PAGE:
- In this reaction, the citric acid is changed into its isomer called iso-citric acid.
- The iso-citric acid is oxidized with the help of NAD. It also releases a molecule of CO2. As a result, α – ketoglutarate is formed.
- Further oxidation of α – ketoglutarate takes place. It produces NADH + H+. It also undergoes de-carboxylation and adds a molecule of CO2. A molecule of water is also released. [wp_ad_camp_1] As a result, a molecule of succinate is produced. Free energy is released during this reaction. This energy is used for the synthesis of the ATP molecule.
- In this step, the succinate is oxidized to form fumarate. The oxidizing agent in this reaction is Flavin adenine dinucleotide (FAD) Two hydrogen atoms are released during this reaction. They combine with FAD to form FADH2.
- The fumarate combines with a molecule of water to form malate.
- The malate undergoes oxidation to form oxaloacetate. It releases hydrogen atoms (electrons). These hydrogen atoms combine with NAD to form NADH2.
It is the last step of the Krebs cycle. Oxaloacetate is the same original 4 — carbon compound from which the Kerbs cycle was started. Now this oxaloacetate is ready to combine with another molecule of acetyl CoA to start another cycle.
IV. Respiratory Chain (Cellular Respiration 4th Stage)
NADH and H+ are produced during the Kerbs cycle. The NADH transfers its hydrogen atoms to the respiratory chain. This respiratory chain is also called an electron transport chain. This respiratory chain is present in the inner membrane of the mitochondria. The electrons (hydrogen atoms) are transferred in a series of oxidation steps. These hydrogen atoms finally react with molecular oxygen to form a molecule of water.
Following oxidation-reduction substances take part in the respiratory chains.
- A coenzyme catted Coenzyme Q
- A series of cytochrome enzymes
- Molecular oxygen (O2)
These act as intermediates during the transport of electrons. They contain the Haem group. It is related to the prosthetic group of enzymes. The valency of the iron atom is changed during this transport. Haem is the same iron-containing group that is present in the hemoglobin (oxygen-carrying pigment).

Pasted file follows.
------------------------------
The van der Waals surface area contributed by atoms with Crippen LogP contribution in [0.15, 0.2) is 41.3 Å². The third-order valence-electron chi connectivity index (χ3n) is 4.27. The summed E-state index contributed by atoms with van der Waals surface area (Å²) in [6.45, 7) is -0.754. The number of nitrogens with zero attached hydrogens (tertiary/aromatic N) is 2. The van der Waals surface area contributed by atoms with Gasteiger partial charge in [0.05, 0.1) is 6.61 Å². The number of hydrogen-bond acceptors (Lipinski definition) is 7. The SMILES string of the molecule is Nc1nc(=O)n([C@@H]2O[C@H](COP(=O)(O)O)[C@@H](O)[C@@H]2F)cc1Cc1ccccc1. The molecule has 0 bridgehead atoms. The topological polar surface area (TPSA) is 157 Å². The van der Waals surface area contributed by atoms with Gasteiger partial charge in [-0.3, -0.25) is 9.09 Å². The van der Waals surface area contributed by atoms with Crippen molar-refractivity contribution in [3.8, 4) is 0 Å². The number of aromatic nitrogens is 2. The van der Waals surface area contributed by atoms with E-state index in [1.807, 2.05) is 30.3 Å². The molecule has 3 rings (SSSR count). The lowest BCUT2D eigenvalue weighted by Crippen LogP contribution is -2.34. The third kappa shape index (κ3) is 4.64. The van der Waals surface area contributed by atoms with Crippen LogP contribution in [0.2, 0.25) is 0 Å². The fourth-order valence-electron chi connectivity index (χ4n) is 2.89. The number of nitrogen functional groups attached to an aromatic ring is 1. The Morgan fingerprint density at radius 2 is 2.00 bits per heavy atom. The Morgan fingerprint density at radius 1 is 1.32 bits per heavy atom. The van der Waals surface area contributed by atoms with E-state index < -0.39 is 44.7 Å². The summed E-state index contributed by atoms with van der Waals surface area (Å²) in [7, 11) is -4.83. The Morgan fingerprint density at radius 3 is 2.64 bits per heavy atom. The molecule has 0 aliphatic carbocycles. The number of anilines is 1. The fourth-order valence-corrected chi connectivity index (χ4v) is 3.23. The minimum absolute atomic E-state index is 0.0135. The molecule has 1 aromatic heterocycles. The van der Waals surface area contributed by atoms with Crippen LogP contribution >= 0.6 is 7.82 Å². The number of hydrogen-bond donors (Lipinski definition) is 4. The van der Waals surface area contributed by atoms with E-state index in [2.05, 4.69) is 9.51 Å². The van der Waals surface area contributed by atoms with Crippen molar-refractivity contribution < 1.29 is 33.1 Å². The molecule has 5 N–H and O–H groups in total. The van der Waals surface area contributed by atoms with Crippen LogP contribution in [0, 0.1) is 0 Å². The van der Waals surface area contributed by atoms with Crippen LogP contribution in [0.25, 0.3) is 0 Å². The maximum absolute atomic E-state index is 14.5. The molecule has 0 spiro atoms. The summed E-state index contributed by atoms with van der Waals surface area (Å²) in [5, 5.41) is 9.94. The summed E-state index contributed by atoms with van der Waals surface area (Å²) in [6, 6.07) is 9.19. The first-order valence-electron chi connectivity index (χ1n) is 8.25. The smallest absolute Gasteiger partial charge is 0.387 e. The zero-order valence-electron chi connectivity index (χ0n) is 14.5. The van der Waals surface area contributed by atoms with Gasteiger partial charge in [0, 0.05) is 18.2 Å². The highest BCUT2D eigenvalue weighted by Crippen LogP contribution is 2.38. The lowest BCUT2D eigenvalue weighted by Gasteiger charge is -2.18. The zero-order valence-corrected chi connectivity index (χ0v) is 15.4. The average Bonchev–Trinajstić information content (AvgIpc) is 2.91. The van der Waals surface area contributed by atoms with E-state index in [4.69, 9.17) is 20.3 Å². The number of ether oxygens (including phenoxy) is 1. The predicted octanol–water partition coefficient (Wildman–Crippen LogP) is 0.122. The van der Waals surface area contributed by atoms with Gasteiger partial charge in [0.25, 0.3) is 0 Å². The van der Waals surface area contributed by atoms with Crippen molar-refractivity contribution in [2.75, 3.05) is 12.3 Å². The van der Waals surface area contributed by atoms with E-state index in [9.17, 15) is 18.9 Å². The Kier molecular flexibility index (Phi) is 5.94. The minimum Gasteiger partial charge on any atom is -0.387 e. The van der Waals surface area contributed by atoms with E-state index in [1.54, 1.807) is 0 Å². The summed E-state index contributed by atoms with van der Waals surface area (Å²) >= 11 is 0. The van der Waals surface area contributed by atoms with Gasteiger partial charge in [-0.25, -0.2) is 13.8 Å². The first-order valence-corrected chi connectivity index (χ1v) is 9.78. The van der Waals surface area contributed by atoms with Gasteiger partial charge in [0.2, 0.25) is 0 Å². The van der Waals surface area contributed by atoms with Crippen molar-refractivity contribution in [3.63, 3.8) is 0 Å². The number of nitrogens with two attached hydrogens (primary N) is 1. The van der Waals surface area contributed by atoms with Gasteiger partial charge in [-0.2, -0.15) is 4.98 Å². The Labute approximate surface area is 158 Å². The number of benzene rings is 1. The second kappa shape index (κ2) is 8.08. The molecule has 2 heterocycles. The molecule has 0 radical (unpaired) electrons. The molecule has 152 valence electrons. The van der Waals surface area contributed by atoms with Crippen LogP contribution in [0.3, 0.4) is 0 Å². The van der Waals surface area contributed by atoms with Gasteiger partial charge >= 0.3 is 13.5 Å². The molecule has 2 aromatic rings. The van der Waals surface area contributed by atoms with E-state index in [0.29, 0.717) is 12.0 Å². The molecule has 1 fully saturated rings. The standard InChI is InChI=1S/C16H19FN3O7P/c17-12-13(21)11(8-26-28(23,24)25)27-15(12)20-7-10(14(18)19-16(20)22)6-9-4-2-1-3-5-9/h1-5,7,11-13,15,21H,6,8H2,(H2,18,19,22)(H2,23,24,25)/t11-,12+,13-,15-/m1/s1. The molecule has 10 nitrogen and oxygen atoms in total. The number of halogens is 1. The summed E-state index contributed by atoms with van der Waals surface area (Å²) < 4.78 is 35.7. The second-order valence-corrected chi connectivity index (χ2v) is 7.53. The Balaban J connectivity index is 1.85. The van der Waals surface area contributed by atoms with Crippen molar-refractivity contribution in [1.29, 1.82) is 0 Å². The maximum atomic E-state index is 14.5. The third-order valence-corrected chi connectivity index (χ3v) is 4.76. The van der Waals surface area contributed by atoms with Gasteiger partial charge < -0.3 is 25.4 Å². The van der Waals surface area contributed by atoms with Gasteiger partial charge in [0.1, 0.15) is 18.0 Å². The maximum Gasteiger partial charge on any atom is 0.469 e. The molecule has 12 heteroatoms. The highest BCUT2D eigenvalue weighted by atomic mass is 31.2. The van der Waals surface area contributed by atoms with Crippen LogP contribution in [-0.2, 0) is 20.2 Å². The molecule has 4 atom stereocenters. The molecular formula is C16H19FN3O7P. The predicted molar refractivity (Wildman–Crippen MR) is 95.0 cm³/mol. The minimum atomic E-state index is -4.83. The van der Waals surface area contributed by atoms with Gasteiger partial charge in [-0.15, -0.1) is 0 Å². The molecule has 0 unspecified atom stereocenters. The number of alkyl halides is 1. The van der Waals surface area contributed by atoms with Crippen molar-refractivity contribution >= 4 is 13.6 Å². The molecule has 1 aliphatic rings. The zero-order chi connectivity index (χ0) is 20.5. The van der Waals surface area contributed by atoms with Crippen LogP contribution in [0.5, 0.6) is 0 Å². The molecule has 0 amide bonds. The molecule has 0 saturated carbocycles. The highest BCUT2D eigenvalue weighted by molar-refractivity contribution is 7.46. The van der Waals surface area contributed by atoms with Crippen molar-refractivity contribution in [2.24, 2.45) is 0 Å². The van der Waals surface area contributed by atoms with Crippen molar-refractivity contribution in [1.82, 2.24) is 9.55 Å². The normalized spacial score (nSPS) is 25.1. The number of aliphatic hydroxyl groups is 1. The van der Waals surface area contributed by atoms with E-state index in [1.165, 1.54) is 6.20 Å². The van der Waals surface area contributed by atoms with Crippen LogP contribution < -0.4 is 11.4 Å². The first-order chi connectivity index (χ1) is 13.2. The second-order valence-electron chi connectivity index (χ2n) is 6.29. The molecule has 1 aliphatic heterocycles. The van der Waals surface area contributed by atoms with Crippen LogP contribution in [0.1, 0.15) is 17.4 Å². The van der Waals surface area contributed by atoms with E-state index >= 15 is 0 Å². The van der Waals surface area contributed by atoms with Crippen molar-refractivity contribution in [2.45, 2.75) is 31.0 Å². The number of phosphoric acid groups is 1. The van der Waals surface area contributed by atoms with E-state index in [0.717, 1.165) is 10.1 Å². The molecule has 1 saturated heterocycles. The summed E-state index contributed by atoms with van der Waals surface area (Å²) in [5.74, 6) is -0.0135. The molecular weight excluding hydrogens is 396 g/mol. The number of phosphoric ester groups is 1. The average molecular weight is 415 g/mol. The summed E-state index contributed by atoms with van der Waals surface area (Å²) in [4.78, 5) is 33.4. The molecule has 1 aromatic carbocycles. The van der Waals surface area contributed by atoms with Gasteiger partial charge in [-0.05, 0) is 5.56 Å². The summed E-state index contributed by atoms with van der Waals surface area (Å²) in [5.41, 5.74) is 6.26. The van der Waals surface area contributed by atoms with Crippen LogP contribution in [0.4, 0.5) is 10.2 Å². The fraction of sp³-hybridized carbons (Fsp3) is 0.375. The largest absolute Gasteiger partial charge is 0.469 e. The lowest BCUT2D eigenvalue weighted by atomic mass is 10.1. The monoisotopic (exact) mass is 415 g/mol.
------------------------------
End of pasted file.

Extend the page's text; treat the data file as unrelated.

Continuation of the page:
The electron (H+) passes through the following acceptors during the respiratory chain.
- The NADH transfers its electron to Coenzyme Q. So this NADH is oxidized. This oxidation releases energy. This energy is used for the synthesis of a molecule of ATP from ADP and inorganic phosphate.
- The Coenzyme Q is then oxidized by Cytochrome b.
- Cytochrome b is oxidized by Cytochrome c. This step also releases energy for the synthesis of ATP.
- The cytochrome c then reduces a complex of two enzymes called cytochrome a & a3. This complex is commonly called cytochrome a.
- The cytochrome complex is oxidized by an atom of oxygen and a molecule of water is formed. This oxidation releases energy. This energy is used for the synthesis of the third molecule of ATP. So, the electrons are reached at the bottom end of the respiratory chain. Oxygen is the most electronegative substance. It is the final acceptor of the electron.
“The synthesis of ATP molecule in the presence of oxygen is called oxidative phosphorylation.” Normally, oxidative phosphorylation takes place during the respiratory chain. Three ATP molecules are formed during the three steps of the respiratory chain. This process can be expressed by the following equation:
The Pi is inorganic phosphate. The molecular mechanism of oxidative phosphorylation is associated with the respiratory chain. These respiratory chains are present in the inner membrane of mitochondria.
The mechanism of oxidative phosphorylation is chemiosmosis (like photosynthesis). In this mechanism of chemiosmosis, the ATP molecule is synthesized during the transport of electrons through the electron transport chain.
The inner membrane of the mitochondria is folded into cristae. These cristae have F1 particles. The protons (H+) are pumped from the matrix into intermembrane space through this inner membrane. They come back from the intermembrane space into the matrix and pass through the F1 particles. The F1 particles contain an ATP synthase enzyme. So it uses the energy of proton to synthesize the molecules of ATP.